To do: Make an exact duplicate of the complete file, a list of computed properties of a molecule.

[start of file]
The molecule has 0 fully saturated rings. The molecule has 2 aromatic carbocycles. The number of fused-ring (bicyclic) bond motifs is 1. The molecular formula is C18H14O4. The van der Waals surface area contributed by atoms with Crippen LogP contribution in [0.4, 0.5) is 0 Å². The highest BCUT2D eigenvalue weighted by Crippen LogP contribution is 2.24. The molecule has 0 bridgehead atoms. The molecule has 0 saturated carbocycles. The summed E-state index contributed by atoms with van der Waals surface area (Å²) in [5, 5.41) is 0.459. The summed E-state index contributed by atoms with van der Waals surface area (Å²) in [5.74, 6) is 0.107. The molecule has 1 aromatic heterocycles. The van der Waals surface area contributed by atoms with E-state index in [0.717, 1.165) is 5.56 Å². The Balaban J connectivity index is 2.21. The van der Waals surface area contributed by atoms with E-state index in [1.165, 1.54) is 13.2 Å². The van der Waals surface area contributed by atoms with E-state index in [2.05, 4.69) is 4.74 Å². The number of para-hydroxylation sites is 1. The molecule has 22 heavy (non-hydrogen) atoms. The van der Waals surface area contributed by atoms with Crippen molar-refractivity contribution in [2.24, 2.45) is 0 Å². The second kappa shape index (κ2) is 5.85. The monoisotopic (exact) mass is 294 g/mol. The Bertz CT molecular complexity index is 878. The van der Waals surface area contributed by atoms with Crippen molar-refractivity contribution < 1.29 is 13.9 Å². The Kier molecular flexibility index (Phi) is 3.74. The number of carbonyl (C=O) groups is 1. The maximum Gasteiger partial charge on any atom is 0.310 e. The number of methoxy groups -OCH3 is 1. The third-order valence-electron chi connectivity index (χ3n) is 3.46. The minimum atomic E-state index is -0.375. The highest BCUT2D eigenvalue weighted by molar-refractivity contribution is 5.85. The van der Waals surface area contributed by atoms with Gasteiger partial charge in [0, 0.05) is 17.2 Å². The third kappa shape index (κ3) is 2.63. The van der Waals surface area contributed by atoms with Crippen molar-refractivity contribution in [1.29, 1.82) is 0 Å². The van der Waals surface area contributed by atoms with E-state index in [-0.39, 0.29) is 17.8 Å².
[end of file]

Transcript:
The molecule has 0 fully saturated rings. The molecule has 2 aromatic carbocycles. The number of fused-ring (bicyclic) bond motifs is 1. The molecular formula is C18H14O4. The van der Waals surface area contributed by atoms with Crippen LogP contribution in [0.4, 0.5) is 0 Å². The highest BCUT2D eigenvalue weighted by Crippen LogP contribution is 2.24. The molecule has 0 bridgehead atoms. The molecule has 0 saturated carbocycles. The summed E-state index contributed by atoms with van der Waals surface area (Å²) in [5, 5.41) is 0.459. The summed E-state index contributed by atoms with van der Waals surface area (Å²) in [5.74, 6) is 0.107. The molecule has 1 aromatic heterocycles. The van der Waals surface area contributed by atoms with E-state index in [0.717, 1.165) is 5.56 Å². The Balaban J connectivity index is 2.21. The van der Waals surface area contributed by atoms with E-state index in [1.165, 1.54) is 13.2 Å². The van der Waals surface area contributed by atoms with E-state index in [2.05, 4.69) is 4.74 Å². The number of para-hydroxylation sites is 1. The molecule has 22 heavy (non-hydrogen) atoms. The van der Waals surface area contributed by atoms with Crippen molar-refractivity contribution in [2.24, 2.45) is 0 Å². The second kappa shape index (κ2) is 5.85. The monoisotopic (exact) mass is 294 g/mol. The Bertz CT molecular complexity index is 878. The van der Waals surface area contributed by atoms with Crippen molar-refractivity contribution < 1.29 is 13.9 Å². The Kier molecular flexibility index (Phi) is 3.74. The number of carbonyl (C=O) groups is 1. The maximum Gasteiger partial charge on any atom is 0.310 e. The number of methoxy groups -OCH3 is 1. The third-order valence-electron chi connectivity index (χ3n) is 3.46. The minimum atomic E-state index is -0.375. The highest BCUT2D eigenvalue weighted by molar-refractivity contribution is 5.85. The van der Waals surface area contributed by atoms with Gasteiger partial charge in [0, 0.05) is 17.2 Å². The third kappa shape index (κ3) is 2.63. The van der Waals surface area contributed by atoms with Crippen molar-refractivity contribution in [1.29, 1.82) is 0 Å². The van der Waals surface area contributed by atoms with E-state index in [-0.39, 0.29) is 17.8 Å².